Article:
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The Tempest

by William Shakespeare

Directed by David Pearce

The Rose Theatre, Bankside

5 - 30 October 2010











A review by Bernie Whelan for EXTRA! EXTRA!

Be not afeard. The isle is full of noises,
Sounds and sweet airs that give delight and hurt not.
Sometimes a thousand twangling instruments
Will hum about mine ears, and sometime voices
That, if I then had waked after long sleep,
Will make me sleep again; and then, in dreaming,
The clouds me thought would open, and show riches
Ready to drop upon me, that when I waked,
I cried to dream again.
The Tempest 3.2.148-156


For anyone who loves Shakespeare, and it's safe to assume that the audience at The Rose is self-selecting in this regard, The Tempest is a magical play. Set on an island far apart from the known world full of sudden storms, sprites, witchcraft and wonder, it is often regarded as Shakespeare's farewell to the London stage through the character of Prospero. It seems to resolve some of the issues which vexed the other works such as filial conflict, the relationship between fathers and daughters and the production and containment of subversion and disorder. In the characters of Ariel and Caliban we have the extremes of mind and body dualism personified. It is endlessly suggestive, being the most popular of Shakespeare's plays to be adapted for Restoration audiences and interpreted in more recent times as a postcolonial play, where Caliban's curses are those of a native supplanted by the tyrant Prospero. So the cast at The Rose theatre had their work cut out, anticipation for the play to begin was fevered, with many of us straining forward for our favourite lines and one woman breaking into spontaneous applause several times in the first act.

Unfortunately, Caliban's wonderful speech 'The isle is full of noises, sounds and sweet airs that give delight and hurt not...that when I waked, I cried to dream again' was omitted, a great mistake because its poetry allows Caliban his humanity. However, the star of the cast was definitely Damian Dudkewicz as a golem like Caliban, on all fours using his considerable skill in mime and physical theatre to give the part the required strangeness. His comic scenes with Gareth Pilkington as Trinculo (doubling up as Alonso) and Richard Ward as Stephano (also Gonzalo and Boatswain) were hilarious - all three actors stole the show with their exuberant drunken revelry. I found the scenes with Prospero (Robert Carretta) and Miranda (Suzanne Marie) less convincing but found Damian Cooper utterly charming as a cheeky young Ariel, eager to earn his freedom by cleverly orchestrating the other characters according to Prospero's will. The magical aspects of the play were performed to great effect by him and Eleanor Cope as Iris and Emilia Reid as Ceres/Juno who sang the original Shakepearean songs in beautiful harmony and gave the play its necessary ethereal atmosphere.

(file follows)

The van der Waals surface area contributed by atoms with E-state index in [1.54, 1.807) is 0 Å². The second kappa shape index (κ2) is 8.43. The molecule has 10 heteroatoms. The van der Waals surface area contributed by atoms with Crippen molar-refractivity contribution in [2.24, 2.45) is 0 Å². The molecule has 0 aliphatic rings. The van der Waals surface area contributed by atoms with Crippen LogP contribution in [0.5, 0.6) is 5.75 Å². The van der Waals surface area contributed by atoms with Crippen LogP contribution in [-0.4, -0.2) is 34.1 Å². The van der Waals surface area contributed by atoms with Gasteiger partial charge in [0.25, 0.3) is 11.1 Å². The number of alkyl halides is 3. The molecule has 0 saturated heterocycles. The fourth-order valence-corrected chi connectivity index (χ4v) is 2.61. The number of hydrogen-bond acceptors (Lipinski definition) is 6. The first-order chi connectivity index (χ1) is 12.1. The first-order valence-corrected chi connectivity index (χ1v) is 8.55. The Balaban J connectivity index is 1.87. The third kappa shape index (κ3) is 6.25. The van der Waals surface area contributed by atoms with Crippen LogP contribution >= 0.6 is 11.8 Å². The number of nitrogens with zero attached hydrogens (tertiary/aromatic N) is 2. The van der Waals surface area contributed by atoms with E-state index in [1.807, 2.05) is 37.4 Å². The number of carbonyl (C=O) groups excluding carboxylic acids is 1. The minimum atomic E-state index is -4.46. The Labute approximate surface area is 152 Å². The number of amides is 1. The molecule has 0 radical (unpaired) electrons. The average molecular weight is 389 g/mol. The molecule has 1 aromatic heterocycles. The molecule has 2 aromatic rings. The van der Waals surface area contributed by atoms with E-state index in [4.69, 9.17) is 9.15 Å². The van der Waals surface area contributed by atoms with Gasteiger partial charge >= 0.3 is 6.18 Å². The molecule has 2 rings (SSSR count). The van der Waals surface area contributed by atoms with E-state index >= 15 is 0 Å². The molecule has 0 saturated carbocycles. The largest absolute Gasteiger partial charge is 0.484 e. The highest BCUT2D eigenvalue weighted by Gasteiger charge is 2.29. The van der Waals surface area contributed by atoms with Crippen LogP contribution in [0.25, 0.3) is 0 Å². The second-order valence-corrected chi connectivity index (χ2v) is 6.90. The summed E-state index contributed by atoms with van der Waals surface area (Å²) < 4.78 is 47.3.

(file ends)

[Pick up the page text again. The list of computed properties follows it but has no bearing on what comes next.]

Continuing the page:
The set is basic at the Rose as space is limited while excavation continues. However, I really enjoyed this performance of The Tempest and would recommend it as a rare chance to see this poetic and evocative tribute to the magic art of theatre itself brought to life at the very site where Shakespeare is first known to have trod the boards himself.




The Rose Theatre
 Bankside, 56 Park Street, London SE1 9AS
Tuesday 5th to Saturday 30th October (no Monday performances): 7:30pm (Sun 3:00pm)
Tickets £10.00 / £8.00 concessions
Box Office: 020 7261 9565


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